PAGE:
Spoiler warning: Heavy spoilers for the original Mistborn trilogy, some spoilers for the later Mistborn books, and references to Elantris and some Cosmere lore.
By the end of book two of the original Mistborn trilogy, Sazed, Keeper of Terris and resident religious scholar and optimist, has been crushed by loss and the meaninglessness of life.
While an expert on many different religious faiths, Sazed does not subscribe to any of them in particular but rather to “them all.” Sazed believes in providence and is generally hopeful in a positive future for the world. He maintains an optimistic stance despite the adversity in his own life and in the life of his people. The Keepers, like Sazed, were persecuted by the Lord Ruler because of their feruchemical abilities, and Terris women were forced into breeding programs in order to maintain a lack of magical abilities in new generations of the Terris people.
Sazed is a man on the margins who has somehow kept to hope and devoted his life to fighting for what is right for his own people and all the peoples of The Final Empire.
But even as Vin and Elend are at an apparent zenith in their own journey, Sazed has been brought low by the reality of death and the tragic circumstances of life.
The trigger for his despair is the death of the woman he loves, Tindwyl. Despite the odds being against them, Sazed and Tindwyl had been reunited and were spending loving hour together researching the problems plaguing the world. Though Sazed sees himself as inadequate and unfit for Tindwyl since he is a eunuch. But Tindwyl loves Sazed, and it looks as if they could truly have a meaningful life of love together ahead of them.
After Tindwyl’s death in the defense of Luthadel, Sazed thinks:
Surely her love for him had been a miracle. Yet, whom did he thank for that blessing, and whom did he curse for stealing her away. He knew of hundreds of gods. He would hate them all, if he thought it would do any good.The Well of Ascension, 725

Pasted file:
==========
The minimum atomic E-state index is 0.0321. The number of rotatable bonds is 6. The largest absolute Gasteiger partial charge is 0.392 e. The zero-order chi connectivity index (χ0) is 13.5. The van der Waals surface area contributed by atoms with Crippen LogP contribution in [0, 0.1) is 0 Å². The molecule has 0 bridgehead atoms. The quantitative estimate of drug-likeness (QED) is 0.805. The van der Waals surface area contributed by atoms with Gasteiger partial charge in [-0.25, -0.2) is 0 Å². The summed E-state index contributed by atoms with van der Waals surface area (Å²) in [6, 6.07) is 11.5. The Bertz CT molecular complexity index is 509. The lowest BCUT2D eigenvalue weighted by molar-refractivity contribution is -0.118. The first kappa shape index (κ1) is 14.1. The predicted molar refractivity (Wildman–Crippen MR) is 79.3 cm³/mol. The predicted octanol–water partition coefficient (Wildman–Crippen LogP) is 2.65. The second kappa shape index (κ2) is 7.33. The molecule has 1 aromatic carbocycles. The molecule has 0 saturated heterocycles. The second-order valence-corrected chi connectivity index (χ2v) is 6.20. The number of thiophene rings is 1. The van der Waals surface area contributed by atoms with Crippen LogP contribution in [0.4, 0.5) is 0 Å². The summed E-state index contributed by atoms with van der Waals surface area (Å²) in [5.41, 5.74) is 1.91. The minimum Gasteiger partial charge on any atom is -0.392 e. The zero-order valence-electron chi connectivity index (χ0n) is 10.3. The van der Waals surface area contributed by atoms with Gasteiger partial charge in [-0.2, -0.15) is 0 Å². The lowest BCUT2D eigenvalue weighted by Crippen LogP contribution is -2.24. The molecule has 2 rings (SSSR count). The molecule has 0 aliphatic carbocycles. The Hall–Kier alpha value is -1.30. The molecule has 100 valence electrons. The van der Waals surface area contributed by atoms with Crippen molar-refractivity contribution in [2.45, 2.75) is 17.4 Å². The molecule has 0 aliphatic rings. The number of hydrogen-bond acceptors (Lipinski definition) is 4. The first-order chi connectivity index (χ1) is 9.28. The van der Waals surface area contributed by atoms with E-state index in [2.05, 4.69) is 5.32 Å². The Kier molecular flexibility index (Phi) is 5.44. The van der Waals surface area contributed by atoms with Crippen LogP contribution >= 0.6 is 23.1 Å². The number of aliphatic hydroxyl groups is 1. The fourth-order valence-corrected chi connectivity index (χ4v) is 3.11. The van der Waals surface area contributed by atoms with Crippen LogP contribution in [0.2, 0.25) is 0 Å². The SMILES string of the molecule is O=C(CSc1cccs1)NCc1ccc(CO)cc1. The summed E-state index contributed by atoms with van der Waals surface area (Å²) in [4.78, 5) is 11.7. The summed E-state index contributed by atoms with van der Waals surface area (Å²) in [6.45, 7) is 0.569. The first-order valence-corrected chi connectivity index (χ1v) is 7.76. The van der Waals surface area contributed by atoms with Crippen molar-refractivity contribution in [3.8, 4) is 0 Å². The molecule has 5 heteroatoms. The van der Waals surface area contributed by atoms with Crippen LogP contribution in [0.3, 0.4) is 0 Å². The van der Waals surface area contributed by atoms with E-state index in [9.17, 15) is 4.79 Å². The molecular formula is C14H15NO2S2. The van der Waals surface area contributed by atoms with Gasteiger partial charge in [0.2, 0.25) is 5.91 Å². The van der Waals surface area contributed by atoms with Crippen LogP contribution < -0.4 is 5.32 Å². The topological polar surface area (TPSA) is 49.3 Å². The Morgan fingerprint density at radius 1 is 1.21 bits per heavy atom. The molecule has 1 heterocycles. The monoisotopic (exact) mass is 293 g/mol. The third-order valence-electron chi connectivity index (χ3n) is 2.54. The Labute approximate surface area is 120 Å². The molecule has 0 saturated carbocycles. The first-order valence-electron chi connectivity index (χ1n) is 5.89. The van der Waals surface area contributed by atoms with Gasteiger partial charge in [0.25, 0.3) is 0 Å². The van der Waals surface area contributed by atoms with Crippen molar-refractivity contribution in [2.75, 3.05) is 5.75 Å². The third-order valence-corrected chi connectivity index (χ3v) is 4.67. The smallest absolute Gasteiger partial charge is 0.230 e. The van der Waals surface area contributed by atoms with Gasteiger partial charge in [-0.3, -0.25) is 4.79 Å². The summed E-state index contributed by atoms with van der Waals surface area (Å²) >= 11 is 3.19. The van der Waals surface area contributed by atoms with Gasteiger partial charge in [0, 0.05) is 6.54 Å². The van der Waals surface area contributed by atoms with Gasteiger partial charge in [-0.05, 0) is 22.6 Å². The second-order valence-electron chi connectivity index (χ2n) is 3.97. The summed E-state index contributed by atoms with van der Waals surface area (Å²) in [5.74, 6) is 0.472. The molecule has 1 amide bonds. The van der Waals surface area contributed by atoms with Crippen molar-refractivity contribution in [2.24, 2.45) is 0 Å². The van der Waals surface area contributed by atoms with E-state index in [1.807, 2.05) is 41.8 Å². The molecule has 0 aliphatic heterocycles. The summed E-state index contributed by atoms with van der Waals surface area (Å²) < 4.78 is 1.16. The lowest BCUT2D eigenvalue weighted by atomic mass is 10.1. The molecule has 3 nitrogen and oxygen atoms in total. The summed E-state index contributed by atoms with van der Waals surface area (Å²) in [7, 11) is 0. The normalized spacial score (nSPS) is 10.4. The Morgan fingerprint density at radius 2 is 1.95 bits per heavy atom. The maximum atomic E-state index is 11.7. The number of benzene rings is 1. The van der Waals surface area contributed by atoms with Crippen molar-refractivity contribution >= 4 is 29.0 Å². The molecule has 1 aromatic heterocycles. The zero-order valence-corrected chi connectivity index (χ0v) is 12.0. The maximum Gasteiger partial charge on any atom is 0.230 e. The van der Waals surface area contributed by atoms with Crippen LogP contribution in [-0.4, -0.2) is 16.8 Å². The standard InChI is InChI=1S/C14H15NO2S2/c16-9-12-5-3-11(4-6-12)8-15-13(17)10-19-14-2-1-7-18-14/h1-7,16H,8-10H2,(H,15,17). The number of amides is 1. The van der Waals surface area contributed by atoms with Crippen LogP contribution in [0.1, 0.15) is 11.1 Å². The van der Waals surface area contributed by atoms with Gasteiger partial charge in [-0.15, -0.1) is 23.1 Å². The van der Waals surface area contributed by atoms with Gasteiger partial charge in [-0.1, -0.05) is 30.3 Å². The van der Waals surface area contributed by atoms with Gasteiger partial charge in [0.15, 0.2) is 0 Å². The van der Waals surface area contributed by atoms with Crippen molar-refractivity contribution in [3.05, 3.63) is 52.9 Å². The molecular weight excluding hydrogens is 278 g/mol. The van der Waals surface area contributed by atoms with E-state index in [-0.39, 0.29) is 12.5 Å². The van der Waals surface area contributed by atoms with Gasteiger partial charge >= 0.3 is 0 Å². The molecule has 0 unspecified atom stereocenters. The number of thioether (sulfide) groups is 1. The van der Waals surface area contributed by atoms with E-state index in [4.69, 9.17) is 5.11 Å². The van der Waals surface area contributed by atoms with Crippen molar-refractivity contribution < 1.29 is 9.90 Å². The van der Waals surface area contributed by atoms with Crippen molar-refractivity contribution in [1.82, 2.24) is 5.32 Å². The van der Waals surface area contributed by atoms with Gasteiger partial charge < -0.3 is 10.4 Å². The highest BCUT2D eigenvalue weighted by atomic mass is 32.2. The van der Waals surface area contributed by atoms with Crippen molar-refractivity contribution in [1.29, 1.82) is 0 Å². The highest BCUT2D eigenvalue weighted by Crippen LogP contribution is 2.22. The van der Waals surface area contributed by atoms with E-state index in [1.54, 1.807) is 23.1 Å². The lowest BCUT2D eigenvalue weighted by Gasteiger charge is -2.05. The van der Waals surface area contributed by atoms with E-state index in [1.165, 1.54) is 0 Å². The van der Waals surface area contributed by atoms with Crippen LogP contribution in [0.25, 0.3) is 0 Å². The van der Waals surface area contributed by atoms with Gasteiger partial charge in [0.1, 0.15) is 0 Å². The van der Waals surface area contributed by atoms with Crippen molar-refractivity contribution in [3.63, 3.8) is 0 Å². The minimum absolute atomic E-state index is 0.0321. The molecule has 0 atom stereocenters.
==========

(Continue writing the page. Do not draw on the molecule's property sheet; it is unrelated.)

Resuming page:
Having no specific devotion, Sazed has nowhere to direct his pain and frustration about what has happened. Sazed experiences a depth of pain and brokenness, and his own optimism becomes a part of the problem. The open-minded relativism that protected Sazed and allowed him to cross-boundaries in the world is now part of what is destroying him and bringing him to his absolute lowest point.
Which makes him the perfect candidate for godhood.
Sazed becomes the god Harmony at the end of The Hero of Ages as he takes up the power of Ruin and Preservation. Despite his great power though, he is not omniscient or omnipotent. He has boundaries. Sazed discovers that he is only a part of “God.” As readers of the Cosmere are still learning, “God”–Adonalsium–has been broken. Those who broke “him” are now Shards of that power. Sazed is a piece of God.
It’s is Sazed’s own brokenness and discovery of the apparent meaninglessness of life that prepares him for divinity. Sazed is also a believer in and supporter of the human. Rather than looking from the heavens down, in all religions and mythologies, Sazed sees the meta-human. The various beliefs and religions that have come about on his world emerge from the people, and that’s great. So when Sazed sees that there is
a “higher power” out there, he can come at it as a broken human. God is broken, and that’s okay.